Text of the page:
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Abstract only
Lester K. Little

It was said that he made many miracles and was called ‘Saint Alberto’. Annals of Piacenza , 1279 Thus it is that sinners or sick persons go badly astray by casting aside true saints and by praying to one [like Alberto] who cannot intercede for them. Salimbene de Adam, Chronicle , c . 1285

in Indispensable immigrants
Lester K. Little

. In Salimbene’s view, this was God’s way of showing how foolish they had all been. Thus it is, he concluded, that ‘sinners or sick persons go badly astray by casting aside true saints and by praying to one who cannot intercede for them’. Salimbene’s charges were neither frivolous nor limited to him alone. On the other hand, we lack evidence that his book and opinions circulated widely or found sympathetic listeners among either clerics or laypeople. In any case his views had no perceptible impact on the development of the cult of Alberto in

in Indispensable immigrants
Janet L. Nelson

’s solid structure, and by the teaching of those men I learned what had been handed down by their ancestors. 49 Now, casting himself as the bajulus or tutor to Charles the Bald’s grandson, and aspiring to fill Adalard’s place as primus inter primos consiliarios – a wise Leonidas to the young king’s Alexander – Hincmar at a great assembly at Quierzy on 9 September (the same date that Charles the Bald had been crowned at Metz) presented his updated version of Adalard’s De ordine palatii . 50 In 882 the annals ended

in Hincmar of Rheims
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The Dunsoete Agreement and daily life in the Welsh borderlands
Lindy Brady

of influence by Ine’s laws, even though they were still valid in the tenth century via their preservation in Alfred’s domboc and the Norðleoda laga.20 Ine’s laws are notorious for an ethnically tiered system of wergilds, in which Britons appear to be valued significantly less than their Anglo-Saxon counterparts in social rank. They are most often interpreted as casting the Britons in an ‘inferior social position’, creating a ‘sense of ethnic superiority on the part of the Saxons’ in which ‘the “otherness” of the Britons’ is emphasised ‘in order to manufacture a

in Writing the Welsh borderlands in Anglo-Saxon England
The English connection
Paul Fouracre

the Vita Aibogasti tell of how Dagobert’s only son – named as Sigibert in later Alsatian tradition – fell from his horse while hunting. The boy died but Arbogast brought him back to life. The Vita Florentii had Florentius cure Dagobert’s daughter of deafness and blindness. The thirteenth century Annales Argentinenses changed this to the casting out of devils and put

in Frankland
Susan M. Johns

the ‘Welsh’ Normans penetrated and settled parts of Ireland. 45 Both sources are late twelfth-century and neither claim to be eyewitness accounts of the events that they describe. The author of the Song of Dermot tells us that he has written his work in accordance with what people say, or what older people say, yet it is likely that the Song was written shortly after the events. Historians have contrasted the way that the two works present the story of the conquest of Ireland, for example casting reflections upon the way that ideologies of conquest were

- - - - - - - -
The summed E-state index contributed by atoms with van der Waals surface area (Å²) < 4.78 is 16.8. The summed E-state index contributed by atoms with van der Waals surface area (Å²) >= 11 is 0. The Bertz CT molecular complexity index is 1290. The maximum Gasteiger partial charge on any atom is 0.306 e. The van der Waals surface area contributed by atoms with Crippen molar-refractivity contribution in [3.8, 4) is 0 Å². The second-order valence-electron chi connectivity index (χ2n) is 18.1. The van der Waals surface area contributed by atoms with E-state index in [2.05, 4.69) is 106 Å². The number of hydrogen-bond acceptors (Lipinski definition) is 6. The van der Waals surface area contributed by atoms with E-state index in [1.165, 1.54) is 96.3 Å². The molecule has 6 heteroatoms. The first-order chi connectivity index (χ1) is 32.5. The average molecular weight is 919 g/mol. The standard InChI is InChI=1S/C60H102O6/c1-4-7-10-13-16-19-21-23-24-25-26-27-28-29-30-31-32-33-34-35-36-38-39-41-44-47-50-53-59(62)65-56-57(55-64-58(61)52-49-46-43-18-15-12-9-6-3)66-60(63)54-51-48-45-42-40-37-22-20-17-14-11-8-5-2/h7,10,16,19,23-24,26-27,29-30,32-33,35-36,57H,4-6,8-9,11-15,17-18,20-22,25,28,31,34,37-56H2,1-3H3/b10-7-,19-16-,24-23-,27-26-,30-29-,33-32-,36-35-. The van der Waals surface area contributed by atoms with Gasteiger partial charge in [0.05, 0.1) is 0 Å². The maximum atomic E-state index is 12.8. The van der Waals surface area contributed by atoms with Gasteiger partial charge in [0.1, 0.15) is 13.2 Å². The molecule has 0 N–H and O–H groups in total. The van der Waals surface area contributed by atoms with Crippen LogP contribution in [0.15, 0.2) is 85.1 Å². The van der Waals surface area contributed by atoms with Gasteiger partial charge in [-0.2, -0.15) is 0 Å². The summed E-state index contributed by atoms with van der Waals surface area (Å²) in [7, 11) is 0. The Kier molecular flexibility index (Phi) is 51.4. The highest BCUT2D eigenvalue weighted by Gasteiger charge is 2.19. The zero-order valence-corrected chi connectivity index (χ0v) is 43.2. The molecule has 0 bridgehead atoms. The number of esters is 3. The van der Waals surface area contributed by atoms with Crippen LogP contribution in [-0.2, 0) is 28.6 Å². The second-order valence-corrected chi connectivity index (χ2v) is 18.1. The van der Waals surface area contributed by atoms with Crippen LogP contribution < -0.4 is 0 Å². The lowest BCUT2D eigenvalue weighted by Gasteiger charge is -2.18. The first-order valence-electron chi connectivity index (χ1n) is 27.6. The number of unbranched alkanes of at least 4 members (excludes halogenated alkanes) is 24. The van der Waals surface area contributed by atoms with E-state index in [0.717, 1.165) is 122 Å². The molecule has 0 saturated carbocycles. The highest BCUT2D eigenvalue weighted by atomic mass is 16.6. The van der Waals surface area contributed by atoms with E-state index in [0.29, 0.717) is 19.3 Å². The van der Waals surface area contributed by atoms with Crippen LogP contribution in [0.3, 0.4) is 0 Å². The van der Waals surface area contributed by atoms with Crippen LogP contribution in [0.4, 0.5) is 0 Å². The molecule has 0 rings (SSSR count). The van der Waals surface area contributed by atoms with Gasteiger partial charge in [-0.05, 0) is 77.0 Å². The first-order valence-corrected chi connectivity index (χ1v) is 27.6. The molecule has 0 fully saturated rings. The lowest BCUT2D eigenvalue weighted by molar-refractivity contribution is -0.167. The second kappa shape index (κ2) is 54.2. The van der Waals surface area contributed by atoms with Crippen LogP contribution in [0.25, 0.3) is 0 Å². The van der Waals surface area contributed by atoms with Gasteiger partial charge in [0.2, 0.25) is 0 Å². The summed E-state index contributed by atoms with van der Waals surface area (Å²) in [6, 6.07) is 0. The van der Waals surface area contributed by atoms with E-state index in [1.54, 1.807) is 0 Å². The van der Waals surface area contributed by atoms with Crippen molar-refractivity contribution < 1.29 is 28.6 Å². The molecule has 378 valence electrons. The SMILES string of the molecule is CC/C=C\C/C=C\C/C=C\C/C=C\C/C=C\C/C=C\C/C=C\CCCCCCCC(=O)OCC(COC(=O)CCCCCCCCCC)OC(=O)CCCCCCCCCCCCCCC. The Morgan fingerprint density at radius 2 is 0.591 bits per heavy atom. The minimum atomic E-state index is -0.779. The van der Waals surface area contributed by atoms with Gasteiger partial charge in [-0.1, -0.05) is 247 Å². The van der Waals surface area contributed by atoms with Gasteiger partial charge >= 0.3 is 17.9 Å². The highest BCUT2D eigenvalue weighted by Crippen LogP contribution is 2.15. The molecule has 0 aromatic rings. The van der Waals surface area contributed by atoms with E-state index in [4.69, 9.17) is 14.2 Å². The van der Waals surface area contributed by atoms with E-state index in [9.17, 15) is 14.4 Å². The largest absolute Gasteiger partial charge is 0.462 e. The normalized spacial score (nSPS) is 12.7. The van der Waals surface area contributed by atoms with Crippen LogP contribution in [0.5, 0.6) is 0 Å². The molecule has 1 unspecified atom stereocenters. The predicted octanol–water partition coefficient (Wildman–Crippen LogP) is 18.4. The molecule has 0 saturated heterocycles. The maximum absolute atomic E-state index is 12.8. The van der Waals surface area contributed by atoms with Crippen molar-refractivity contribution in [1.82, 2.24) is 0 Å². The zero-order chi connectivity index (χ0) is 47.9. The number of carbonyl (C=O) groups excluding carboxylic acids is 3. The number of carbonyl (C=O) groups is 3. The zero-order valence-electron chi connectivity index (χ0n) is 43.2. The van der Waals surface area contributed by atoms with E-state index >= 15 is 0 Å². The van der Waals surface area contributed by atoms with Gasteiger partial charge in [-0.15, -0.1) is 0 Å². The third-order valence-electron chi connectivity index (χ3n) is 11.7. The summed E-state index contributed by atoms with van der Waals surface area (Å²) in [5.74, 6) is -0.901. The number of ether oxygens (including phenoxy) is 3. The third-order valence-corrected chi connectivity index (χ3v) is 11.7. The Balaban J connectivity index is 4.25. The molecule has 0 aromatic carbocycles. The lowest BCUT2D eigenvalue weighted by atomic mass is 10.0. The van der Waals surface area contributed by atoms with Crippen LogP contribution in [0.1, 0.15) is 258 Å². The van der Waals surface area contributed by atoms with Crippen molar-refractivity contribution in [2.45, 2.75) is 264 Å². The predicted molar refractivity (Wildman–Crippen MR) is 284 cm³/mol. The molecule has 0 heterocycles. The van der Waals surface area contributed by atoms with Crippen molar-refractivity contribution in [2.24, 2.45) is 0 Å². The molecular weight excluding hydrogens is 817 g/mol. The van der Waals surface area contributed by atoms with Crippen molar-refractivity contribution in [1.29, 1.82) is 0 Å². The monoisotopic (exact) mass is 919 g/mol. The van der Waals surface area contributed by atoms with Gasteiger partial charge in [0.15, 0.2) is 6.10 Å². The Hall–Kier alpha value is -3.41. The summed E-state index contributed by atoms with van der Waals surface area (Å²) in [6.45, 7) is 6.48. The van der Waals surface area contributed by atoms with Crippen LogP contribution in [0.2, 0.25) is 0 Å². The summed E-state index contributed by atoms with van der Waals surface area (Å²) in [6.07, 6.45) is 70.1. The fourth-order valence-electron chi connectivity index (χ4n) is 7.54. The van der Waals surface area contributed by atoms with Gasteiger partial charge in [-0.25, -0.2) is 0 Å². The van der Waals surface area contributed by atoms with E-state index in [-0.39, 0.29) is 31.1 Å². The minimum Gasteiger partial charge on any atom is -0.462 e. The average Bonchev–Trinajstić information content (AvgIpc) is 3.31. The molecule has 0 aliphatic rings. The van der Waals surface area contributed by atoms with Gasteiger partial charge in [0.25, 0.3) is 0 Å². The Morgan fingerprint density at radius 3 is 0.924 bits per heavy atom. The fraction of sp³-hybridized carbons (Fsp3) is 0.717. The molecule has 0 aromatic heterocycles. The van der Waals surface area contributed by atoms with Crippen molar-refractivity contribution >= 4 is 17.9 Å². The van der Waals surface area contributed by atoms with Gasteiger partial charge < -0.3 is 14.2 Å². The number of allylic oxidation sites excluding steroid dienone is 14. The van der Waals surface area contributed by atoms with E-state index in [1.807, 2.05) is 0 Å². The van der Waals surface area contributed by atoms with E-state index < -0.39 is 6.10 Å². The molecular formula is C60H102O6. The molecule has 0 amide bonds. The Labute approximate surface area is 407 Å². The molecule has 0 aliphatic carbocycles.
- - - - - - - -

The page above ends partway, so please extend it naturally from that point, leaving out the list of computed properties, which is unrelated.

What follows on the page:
in Gender, nation and conquest in the high Middle Ages
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Roads and writing
Valerie Allen and Ruth Evans

been forgotten. Road-making or road-repairing degenerated into the mere casting down of rough stones on to a more or less unprepared surface.’61 Yet to describe medieval road-building skills in terms of loss and forgetting says little about the directedness of medieval technology. This is a period that produced engineering skills capable Introduction: roads and writing 13 of building sturdy stone bridges and towering Gothic cathedrals. And there is method to the roads of medieval England, however ad hoc or dilatory they may have been relative to other periods

in Roadworks
Abstract only
Irene O'Daly

–19; C. N. L. Brooke, in Letters II, p. 474, n. 4. 154 On the casting of Becket in John’s works see K. Bollermann and C. J. Nederman, ‘John of Salisbury and Thomas Becket’, in Grellard and Lachaud (eds), Companion , pp. 63–104 (pp. 64–74). 155 Entheticus minor , 25–6, pp. 232–3: ‘ lux cleri, gloria gentis Anglorum, regis dextera, forma boni ’. 156 Thomas, The Secular Clergy in England , p. 152. 157 Pol. VIII. 25; 2, p. 424: ‘ uide et dicta et praedica aequitatem

in John of Salisbury and the medieval Roman renaissance
Women and trespass litigation
Teresa Phipps

, claiming damages of 6s 8d. Bate denied the theft. 103 The record does not detail what type of stones these were, but they were apparently of considerable size and value, again casting doubt as to whether Bate could have carried out the theft alone. In the same year, Joan Taneson was accused by Richard Paunton of breaking into his house and close, armed with a staff and knife, taking various metal and clothing items worth a total of 15d. 104 At the same time, Paunton sued Taneson for debt, indicating a wider antagonism between

in Medieval women and urban justice
The parable of Dives and Lazarus
Mary Raschko

and social privilege the wealthy enjoy comes at the expense of the poor whom they rob of sustenance. After condemning the wealthy for fleecing the poor, Idley advocates a shift in worldview that should motivate generosity. His argument starts from but then subverts social convention. Casting the poor as servants, Idley points out the respect given to those employed by the wealthy: ‘But and ther com to you a messager fro a kyng or a duke, / ffro on Erle or a knyght or a symple squyere, / In youre best wyse ye woll make hym chiere’ (2.B.2231–3). The rich regularly

in The politics of Middle English parables